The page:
Daniel Knipp

Graduate Student

After earning a 4-year Bachelors of Science degree in Sociology with a Psychology minor at Northeastern University, I came to the University of Iowa to pursue a PhD and gain expertise in teaching. In December of 2019, I successfully defended my MA thesis; and in 2021 I passed my comprehensive exams in Social Psychology (with distinctions) and Mental Health. In Spring of 2021, I also earned my Certificate in College Teaching from the Graduate College at UIowa.  

My primary work concerns the Sociology of Emotions – specifically, how emotions like shame may reflect, and confer, social inequity and oppression. Shaming is sociologically considered functionally as norm enforcement; but psychologically, shame is almost universally considered damaging to mental and emotional health. Further, norms by which people are shamed are born of systemic inequities that use stigmatizing beliefs to bolster the status quo of structural inequity. My MA thesis found a general potential for those with stigmatized or non-dominant identity characteristics (non-cis-males, non-straights, non-whites) to be predisposed to feeling shame versus guilt, indicating an impact of cultural devaluation on psychoemotional harm. I am currently working on a dissertation considering how those with such status stigmas emotionally experience oppression and stigmatization, including experiences of shame, resistance, and/or resilience. I see this shame-inequality research framework as having deep implications for mental health policy and practice, criminology, gender & sexuality scholarship and activism, and racial equity.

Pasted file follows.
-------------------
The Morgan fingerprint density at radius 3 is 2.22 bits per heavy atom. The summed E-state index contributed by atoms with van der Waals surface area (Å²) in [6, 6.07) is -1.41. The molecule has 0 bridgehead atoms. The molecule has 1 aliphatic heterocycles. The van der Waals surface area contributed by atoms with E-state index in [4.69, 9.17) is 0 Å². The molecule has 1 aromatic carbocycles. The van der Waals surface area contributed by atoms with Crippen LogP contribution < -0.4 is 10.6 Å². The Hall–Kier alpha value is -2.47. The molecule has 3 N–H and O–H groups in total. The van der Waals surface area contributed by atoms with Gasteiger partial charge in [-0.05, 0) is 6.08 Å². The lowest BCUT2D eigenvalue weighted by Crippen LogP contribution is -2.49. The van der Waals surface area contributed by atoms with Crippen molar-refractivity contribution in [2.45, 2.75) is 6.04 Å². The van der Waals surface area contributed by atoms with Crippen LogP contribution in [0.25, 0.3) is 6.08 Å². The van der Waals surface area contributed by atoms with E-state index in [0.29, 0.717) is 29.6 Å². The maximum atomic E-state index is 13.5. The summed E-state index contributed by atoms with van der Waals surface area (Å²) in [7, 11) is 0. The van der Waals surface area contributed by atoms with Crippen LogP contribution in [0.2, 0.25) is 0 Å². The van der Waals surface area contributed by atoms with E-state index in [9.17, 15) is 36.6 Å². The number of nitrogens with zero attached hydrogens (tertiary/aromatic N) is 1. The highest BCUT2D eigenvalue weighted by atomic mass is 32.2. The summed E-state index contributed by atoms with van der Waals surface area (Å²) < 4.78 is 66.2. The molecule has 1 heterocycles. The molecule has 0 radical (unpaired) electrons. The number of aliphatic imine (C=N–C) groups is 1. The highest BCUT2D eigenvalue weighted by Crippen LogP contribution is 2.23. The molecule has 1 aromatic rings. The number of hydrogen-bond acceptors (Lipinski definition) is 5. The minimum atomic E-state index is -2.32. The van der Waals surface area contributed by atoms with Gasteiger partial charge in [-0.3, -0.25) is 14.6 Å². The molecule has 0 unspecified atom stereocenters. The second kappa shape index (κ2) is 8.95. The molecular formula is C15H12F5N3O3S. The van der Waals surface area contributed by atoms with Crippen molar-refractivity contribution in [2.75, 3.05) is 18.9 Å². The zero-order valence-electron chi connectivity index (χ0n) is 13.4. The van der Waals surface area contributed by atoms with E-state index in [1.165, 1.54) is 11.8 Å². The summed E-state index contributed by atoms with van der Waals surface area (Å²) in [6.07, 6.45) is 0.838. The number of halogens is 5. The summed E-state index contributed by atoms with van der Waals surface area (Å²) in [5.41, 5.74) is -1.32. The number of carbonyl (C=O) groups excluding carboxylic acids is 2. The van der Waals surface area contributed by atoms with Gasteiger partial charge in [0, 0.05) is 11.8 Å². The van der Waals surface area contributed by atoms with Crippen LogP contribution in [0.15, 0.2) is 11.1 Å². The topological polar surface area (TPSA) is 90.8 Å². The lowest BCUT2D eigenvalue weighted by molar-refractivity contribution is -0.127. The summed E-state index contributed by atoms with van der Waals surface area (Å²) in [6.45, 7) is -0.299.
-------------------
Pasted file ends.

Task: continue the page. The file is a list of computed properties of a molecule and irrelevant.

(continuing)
I maintain both a blog and a vlog, infrequently updated between surges of graduate work. I take special interest in teaching effectively through video, both live and recorded, in ways that make sociological learning more engaging for students

Daniel Knipp
M.A., University of Iowa; B.S., Northeastern University